Supplemental Information:

PRINCIPAL INVESTIGATORS Edward R. Long, National Oceanic and Atmospheric Administration; Gail M. Sloane, Florida Department of Environmental Protection; Geoffrey I. Scott, Brian Thompson, National Marine Fisheries Service; R. Scott Carr, James Biedenbach, U. S. Geological Survey; Terry L. Wade, Bobby J. Presley, Texas AandM University; K. John Scott, Cornelia Mueller, Science Applications International Corporation; Geri Brecken-Fols, Barbara Albrecht, TRAC Laboratories, Inc.; Jack W. Anderson, Columbia Analytical Services, Inc.; G. Thomas Chandler, University of South Carolina SAMPLE COLLECTION INVESTIGATORS Edward Long, Michelle Harmon, Scott Frew, Heather Boswell, and Donna Turgeon (NOAA, National Status and Trends Program); Richard Moravic and David Meyer (Florida Department of Environmental Protection); and Ramesh Peter Buch (Dade County Florida Department of Environmental Resources Management)SAMPLE PROCESSING INVESTIGATORS - Chemical analyses of organic and inorganic contaminants in sediment:Texas AandM University, Geochemical and Environmental Research Group, College Station, TXSAMPLE PROCESSING INVESTIGATORS - Benthos: Barry A. Vittor and Associates, Inc., 8060 Cottage Hill Road, Mobile, AL 36695 Report: SAMPLE PROCESSING INVESTIGATORS - Toxicity and Bioassays: MicroTox Assay: Tests were run by the National Marine Fisheries Service laboratory in Charleston, SC Sea Urchin Assay: US Geological Survey, Columbia Environmental Research Center, Marine Ecotoxicology Research Station, Texas AandM University, Corpus Christi, TX 78412. Amphipod Assays: Science Applications International Corporation, Narragansett, RI. and TRAC Laboratories, Inc. in Pensacola, FL P450 Human Reporter Gene System: Columbia Analytical Services, Inc., Carlsbad, CA. Copepod life cycle assay: The University of South Carolina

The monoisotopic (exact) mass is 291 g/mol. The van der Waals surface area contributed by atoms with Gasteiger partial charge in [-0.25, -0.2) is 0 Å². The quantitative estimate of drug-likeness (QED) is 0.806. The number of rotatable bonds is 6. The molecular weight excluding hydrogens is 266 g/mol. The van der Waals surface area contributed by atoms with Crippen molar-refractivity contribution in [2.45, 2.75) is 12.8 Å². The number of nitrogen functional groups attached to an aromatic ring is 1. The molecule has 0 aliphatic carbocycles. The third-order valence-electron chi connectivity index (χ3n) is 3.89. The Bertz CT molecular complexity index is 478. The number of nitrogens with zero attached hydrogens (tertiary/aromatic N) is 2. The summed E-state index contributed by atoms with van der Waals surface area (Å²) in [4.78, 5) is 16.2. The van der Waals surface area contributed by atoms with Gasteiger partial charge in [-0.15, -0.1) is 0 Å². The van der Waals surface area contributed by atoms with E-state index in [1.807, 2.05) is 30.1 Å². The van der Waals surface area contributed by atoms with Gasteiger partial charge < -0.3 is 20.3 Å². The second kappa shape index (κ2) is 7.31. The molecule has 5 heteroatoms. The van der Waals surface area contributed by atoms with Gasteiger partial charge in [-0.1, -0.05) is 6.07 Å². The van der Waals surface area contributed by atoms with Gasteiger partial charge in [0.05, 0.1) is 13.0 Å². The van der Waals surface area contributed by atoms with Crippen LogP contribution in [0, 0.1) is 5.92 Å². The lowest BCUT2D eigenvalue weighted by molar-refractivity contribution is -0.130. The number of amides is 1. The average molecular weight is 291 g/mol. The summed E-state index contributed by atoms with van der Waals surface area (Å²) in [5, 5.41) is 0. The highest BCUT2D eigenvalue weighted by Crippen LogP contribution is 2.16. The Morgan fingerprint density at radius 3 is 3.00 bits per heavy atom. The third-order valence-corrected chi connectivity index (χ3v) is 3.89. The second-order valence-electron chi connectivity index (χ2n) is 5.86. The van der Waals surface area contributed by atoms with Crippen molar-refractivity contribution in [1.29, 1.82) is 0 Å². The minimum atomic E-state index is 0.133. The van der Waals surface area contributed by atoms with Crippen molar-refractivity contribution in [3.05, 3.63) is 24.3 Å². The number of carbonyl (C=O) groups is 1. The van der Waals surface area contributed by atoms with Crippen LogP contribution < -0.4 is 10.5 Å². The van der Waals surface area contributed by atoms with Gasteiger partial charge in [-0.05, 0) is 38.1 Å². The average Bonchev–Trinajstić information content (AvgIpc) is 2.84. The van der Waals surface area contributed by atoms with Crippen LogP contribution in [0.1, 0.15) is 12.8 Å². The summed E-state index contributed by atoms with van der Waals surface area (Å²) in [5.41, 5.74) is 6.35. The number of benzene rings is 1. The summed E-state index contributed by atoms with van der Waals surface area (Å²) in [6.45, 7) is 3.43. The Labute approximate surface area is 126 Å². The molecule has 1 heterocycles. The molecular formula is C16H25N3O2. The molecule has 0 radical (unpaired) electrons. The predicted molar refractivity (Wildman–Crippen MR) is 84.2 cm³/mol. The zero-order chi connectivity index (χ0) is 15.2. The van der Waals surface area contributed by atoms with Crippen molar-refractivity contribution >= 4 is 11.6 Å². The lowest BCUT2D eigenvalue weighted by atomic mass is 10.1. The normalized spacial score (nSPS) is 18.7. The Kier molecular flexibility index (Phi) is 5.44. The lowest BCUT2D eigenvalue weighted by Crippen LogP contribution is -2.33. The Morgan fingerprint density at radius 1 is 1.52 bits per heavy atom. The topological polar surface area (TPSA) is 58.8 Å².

Theme Keywords

Thesaurus Keyword
ISO 19115 Topic Category
ISO 19115 Topic Category
NOS Data Explorer Topic Category Environmental Monitoring
None amphipod
None analytes
None benthic
None bioassay
None chemical
None contaminants
None date
None estuary
None infauna
None inorganic
None latitude
None location
None longitude
None Microtox
None national status and trends
None NCCOS Research Data Type > Field Observation
None NCCOS Research Priority > Long-term Monitoring
None NCCOS Research Priority > Stressors, Impacts, Mitigation, and Restoration (SIMR)
None NCCOS Research Topic > Bioeffects/Toxicity
None NCCOS Research Topic > Chemical Contaminants
None NCCOS Research Topic > Monitoring
None nsandt
None organic
None organochlorines
None P450 human reporter gene system
None PAH
None parameter
None PCB
None pesticides
None polychlorinated biphenyls
None polynuclear aromatic hydrocarbons
None region
None sea urchin fertilization
None sediment
None Site
None state
None station
None toxicity

Spatial Keywords

Thesaurus Keyword
None Biscayne Bay
None Florida
None NCCOS Research Location > Geographic Area > Coastal Ocean
None NCCOS Research Location > Region > East Coast
None NCCOS Research Location > U.S. States and Territories > Florida
None Southeast Coast of the United States
None United States

Physical Location

Organization: National Centers for Coastal Ocean Science
City: Silver Spring
State/Province: MD

Data Set Information